For Immediate Release
Wednesday, November 3, 2010
Contact:
Susan Athey or Jilliene Mitchell
NIGMS Communications Office
301-496-7301

NIH student research conference marks 10th anniversary

Undergraduate and graduate students from across the country — many of them members of groups that are underrepresented in biomedical and behavioral research careers — will gather for a flagship research conference on Nov. 10-13 in Charlotte, N.C. This year marks the 10th anniversary of the Annual Biomedical Research Conference for Minority Students (ABRCMS), which provides students with experience in presenting their research and opportunities for career-enhancing interactions with other students and scientists. ABRCMS is sponsored by the National Institutes of Health's National Institute of General Medical Sciences (NIGMS) and is managed by the American Society for Microbiology.

"Since its inception, ABRCMS has provided a national-level forum for promising scientists-in-training to showcase their talent and knowledge," said Jeremy M. Berg, Ph.D., director of NIGMS. "It also helps them make important connections in pursuit of advanced scientific training, and it offers faculty mentors valuable resources for facilitating their students’ success."

Highlights of the program include:

  • "Exceptional Opportunities for Biomedical Research," keynote speech by Francis S. Collins, M.D., Ph.D., director of the NIH, Bethesda, Md.
  • "Why Grey Matter Matters," keynote speech by Juliet V. García, Ph.D., president of the University of Texas at Brownsville
  • "The Dark Side of the Universe: Black Holes, Dark Matter, Dark Energy," plenary scientific session speech by Neil deGrasse Tyson, Ph.D., director of the Hayden Planetarium, New York City
  • "An Afternoon with Maya Angelou," keynote speech by Maya Angelou, poet and Reynolds Professor of American Studies at Wake Forest University, Winston-Salem, N.C.

During much of the meeting, students will participate in poster and oral presentations in diverse areas of science, including microbiology, neuroscience and physiology.

"It's critical for students from underrepresented groups to have opportunities to present their research findings," said Clifton A. Poodry, Ph.D., director of the Division of Minority Opportunities in Research at NIGMS. "What makes ABRCMS so unique is that it provides students—often for the first time—with the chance to have their research voices heard by their peers and established scientists. It's a life-changing event for many participants."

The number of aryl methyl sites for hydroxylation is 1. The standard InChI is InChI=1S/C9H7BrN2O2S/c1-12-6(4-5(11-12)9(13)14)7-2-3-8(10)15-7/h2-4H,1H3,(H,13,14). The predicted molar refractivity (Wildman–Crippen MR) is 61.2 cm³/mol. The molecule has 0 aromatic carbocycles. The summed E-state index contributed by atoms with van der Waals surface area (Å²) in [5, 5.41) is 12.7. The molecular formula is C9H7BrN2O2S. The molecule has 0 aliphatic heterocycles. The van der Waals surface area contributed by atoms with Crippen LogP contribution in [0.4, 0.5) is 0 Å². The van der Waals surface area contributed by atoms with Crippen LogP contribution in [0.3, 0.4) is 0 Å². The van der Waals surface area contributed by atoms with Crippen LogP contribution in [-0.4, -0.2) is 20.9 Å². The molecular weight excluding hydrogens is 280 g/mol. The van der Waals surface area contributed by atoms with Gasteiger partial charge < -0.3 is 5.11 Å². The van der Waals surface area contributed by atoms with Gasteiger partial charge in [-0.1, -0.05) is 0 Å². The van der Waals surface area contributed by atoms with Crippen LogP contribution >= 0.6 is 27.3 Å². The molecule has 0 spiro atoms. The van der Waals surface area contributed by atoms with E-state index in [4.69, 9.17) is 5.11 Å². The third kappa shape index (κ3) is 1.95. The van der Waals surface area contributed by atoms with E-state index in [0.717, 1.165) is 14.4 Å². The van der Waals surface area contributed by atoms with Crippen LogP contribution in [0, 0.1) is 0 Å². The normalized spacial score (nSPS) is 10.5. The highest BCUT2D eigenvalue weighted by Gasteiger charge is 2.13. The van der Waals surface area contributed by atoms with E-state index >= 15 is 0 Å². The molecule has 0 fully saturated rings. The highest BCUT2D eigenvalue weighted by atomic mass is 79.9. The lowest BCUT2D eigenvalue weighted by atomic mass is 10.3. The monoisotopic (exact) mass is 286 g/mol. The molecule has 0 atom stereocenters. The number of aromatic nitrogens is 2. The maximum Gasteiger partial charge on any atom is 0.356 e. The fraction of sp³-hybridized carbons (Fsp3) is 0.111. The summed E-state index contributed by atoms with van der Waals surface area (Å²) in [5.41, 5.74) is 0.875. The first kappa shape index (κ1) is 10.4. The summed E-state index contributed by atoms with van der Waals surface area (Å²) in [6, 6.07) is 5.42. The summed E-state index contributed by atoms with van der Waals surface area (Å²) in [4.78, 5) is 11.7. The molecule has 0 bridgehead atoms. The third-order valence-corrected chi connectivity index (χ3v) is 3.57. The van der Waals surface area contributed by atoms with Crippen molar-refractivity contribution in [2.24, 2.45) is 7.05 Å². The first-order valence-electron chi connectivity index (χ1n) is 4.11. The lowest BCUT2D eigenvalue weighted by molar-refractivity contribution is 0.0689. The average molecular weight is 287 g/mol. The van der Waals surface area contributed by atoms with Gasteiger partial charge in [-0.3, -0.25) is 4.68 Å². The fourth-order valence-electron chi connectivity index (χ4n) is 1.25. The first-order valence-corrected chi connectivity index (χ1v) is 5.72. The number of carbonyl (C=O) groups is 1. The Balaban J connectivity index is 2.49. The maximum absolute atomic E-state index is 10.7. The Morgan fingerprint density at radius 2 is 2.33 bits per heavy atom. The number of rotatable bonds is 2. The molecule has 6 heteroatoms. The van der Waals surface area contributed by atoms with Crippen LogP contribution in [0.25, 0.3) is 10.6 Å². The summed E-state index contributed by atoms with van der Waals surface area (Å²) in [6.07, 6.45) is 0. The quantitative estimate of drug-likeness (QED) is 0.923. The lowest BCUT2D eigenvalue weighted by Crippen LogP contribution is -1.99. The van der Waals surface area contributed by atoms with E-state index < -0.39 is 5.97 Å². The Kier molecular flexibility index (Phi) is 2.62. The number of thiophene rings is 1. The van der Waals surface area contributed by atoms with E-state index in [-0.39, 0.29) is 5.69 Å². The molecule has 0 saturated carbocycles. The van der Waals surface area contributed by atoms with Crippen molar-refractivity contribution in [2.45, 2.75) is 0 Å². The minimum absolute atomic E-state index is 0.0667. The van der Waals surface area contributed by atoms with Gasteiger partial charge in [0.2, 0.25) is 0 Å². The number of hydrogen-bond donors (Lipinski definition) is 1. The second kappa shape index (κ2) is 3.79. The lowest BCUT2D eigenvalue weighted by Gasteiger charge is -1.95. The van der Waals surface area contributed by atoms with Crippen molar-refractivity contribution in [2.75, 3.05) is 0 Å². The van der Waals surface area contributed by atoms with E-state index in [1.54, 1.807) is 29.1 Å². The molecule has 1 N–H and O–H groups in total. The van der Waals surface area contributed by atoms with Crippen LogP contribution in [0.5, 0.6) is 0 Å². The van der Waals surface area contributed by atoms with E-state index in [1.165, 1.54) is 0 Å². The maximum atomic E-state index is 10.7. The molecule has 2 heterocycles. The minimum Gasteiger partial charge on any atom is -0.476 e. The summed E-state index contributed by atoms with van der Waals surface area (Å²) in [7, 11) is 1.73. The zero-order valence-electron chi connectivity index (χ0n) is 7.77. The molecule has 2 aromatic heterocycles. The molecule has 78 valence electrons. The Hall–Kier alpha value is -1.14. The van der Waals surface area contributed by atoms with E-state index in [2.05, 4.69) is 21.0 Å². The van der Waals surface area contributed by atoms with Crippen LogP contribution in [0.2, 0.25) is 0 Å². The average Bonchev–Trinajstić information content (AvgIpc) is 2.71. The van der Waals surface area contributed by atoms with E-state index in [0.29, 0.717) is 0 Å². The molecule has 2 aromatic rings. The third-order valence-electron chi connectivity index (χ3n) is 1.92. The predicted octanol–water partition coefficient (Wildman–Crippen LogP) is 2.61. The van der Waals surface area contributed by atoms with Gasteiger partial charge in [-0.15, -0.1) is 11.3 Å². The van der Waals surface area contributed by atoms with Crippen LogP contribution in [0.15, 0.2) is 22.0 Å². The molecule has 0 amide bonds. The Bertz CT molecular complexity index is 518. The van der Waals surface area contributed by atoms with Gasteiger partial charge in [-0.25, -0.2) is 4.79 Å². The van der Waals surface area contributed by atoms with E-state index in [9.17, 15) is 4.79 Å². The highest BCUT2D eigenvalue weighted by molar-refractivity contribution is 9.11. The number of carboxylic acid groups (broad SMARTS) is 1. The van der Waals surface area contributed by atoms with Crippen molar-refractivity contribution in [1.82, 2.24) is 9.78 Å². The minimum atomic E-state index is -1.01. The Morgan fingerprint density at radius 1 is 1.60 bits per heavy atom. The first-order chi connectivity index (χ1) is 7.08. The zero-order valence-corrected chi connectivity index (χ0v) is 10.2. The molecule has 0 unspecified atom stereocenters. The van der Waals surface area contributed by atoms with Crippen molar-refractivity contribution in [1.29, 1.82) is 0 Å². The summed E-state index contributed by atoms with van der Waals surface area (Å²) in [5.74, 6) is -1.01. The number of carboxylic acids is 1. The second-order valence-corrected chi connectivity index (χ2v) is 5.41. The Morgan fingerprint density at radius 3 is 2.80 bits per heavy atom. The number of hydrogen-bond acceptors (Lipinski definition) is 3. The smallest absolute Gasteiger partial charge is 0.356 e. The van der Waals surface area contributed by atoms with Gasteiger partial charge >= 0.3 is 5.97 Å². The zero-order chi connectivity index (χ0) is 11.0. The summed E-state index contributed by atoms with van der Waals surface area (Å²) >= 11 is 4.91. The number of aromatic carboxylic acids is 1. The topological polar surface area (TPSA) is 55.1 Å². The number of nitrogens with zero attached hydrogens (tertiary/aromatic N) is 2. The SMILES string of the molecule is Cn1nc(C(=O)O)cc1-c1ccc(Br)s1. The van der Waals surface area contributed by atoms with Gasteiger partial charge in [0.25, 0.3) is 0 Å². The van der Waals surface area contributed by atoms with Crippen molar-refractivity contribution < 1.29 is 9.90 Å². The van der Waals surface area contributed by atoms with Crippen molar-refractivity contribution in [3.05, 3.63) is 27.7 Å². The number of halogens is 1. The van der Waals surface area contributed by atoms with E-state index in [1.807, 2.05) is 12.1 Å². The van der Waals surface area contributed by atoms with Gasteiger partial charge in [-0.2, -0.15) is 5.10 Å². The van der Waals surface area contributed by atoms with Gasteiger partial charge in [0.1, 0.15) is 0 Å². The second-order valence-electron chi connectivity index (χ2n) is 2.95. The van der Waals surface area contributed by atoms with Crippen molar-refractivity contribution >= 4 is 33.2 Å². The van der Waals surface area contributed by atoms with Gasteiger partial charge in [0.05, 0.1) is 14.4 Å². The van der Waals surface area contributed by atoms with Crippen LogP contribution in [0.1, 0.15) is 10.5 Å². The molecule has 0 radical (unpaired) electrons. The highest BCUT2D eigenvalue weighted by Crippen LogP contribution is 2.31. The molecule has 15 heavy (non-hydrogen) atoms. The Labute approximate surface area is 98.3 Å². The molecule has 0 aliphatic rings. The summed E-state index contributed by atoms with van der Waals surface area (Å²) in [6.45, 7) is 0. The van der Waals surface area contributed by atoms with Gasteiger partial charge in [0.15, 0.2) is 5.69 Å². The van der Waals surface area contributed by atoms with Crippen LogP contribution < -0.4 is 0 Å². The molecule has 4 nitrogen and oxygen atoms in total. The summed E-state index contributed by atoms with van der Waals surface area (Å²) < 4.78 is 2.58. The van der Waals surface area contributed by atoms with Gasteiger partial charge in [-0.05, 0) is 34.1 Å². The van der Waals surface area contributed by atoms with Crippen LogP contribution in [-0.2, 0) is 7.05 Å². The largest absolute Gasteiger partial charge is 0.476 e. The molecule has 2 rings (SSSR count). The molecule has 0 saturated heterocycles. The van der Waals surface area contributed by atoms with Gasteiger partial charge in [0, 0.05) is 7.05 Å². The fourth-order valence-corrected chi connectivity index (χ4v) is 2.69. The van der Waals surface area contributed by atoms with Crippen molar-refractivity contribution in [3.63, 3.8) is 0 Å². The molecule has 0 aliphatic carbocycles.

ABRCMS attracts approximately 2,800 attendees, including about 1,500 undergraduate students and 300 graduate students. All are pursuing advanced training in the biomedical and behavioral sciences, and many have conducted independent research. Roughly 60 percent of the student participants are supported by NIGMS-sponsored programs.

The meeting also features several hundred exhibits where university, government agency, foundation and professional scientific society representatives present their training programs, funding opportunities and professional networks. Close to a dozen NIH components plan to display exhibits at the conference.

"As our nation strives to maintain its global leadership in science and engineering, ABRCMS occupies a special place," said Clifford W. Houston, Ph.D., a professor and associate vice president for educational outreach at the University of Texas Medical Branch in Galveston and ABRCMS chairperson. "The meeting's profound commitment to promoting interdisciplinary training, undergraduate research and mentorship makes it an important contributor to fostering the development of scientists from diverse backgrounds."

To arrange an interview with NIGMS Director Jeremy M. Berg, Ph.D., or Clifton Poodry, Ph.D., director of the NIGMS Division of Minority Opportunities in Research (MORE), contact the NIGMS Office of Communications and Public Liaison at 301-496-7301. For more information on MORE programs, visit, http://www.nigms.nih.gov/Minority. For more information on ABRCMS, visit http://www.abrcms.org.

NIGMS is a part of NIH that supports basic research to increase our understanding of life processes and lay the foundation for advances in disease diagnosis, treatment and prevention. For more information on the Institute's research and training programs, see http://www.nigms.nih.gov.

About the National Institutes of Health (NIH): NIH, the nation's medical research agency, includes 27 Institutes and Centers and is a component of the U.S. Department of Health and Human Services. NIH is the primary federal agency conducting and supporting basic, clinical, and translational medical research, and is investigating the causes, treatments, and cures for both common and rare diseases. For more information about NIH and its programs, visit http://www.nih.gov.

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